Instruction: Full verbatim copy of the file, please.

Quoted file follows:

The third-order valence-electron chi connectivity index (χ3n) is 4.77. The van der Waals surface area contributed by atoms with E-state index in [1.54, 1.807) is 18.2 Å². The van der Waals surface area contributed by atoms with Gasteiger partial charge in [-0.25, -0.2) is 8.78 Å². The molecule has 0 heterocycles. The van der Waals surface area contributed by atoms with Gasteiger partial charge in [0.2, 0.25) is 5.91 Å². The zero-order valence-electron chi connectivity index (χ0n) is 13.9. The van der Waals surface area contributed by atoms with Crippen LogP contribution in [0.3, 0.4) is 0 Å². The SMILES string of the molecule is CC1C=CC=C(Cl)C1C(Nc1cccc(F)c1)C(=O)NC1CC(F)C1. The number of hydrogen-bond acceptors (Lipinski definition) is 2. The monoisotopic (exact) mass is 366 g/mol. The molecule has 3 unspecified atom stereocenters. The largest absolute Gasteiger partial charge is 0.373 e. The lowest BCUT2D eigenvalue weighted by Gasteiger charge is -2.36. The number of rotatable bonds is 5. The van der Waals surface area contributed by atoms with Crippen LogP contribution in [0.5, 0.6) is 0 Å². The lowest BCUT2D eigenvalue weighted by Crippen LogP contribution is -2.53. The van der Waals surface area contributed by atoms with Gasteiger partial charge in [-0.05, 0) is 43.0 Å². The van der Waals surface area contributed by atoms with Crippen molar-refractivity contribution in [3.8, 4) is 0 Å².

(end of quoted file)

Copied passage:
The third-order valence-electron chi connectivity index (χ3n) is 4.77. The van der Waals surface area contributed by atoms with E-state index in [1.54, 1.807) is 18.2 Å². The van der Waals surface area contributed by atoms with Gasteiger partial charge in [-0.25, -0.2) is 8.78 Å². The molecule has 0 heterocycles. The van der Waals surface area contributed by atoms with Gasteiger partial charge in [0.2, 0.25) is 5.91 Å². The zero-order valence-electron chi connectivity index (χ0n) is 13.9. The van der Waals surface area contributed by atoms with Crippen LogP contribution in [0.3, 0.4) is 0 Å². The SMILES string of the molecule is CC1C=CC=C(Cl)C1C(Nc1cccc(F)c1)C(=O)NC1CC(F)C1. The number of hydrogen-bond acceptors (Lipinski definition) is 2. The monoisotopic (exact) mass is 366 g/mol. The molecule has 3 unspecified atom stereocenters. The largest absolute Gasteiger partial charge is 0.373 e. The lowest BCUT2D eigenvalue weighted by Gasteiger charge is -2.36. The number of rotatable bonds is 5. The van der Waals surface area contributed by atoms with Crippen LogP contribution in [0.5, 0.6) is 0 Å². The lowest BCUT2D eigenvalue weighted by Crippen LogP contribution is -2.53. The van der Waals surface area contributed by atoms with Gasteiger partial charge in [-0.05, 0) is 43.0 Å². The van der Waals surface area contributed by atoms with Crippen molar-refractivity contribution in [3.8, 4) is 0 Å².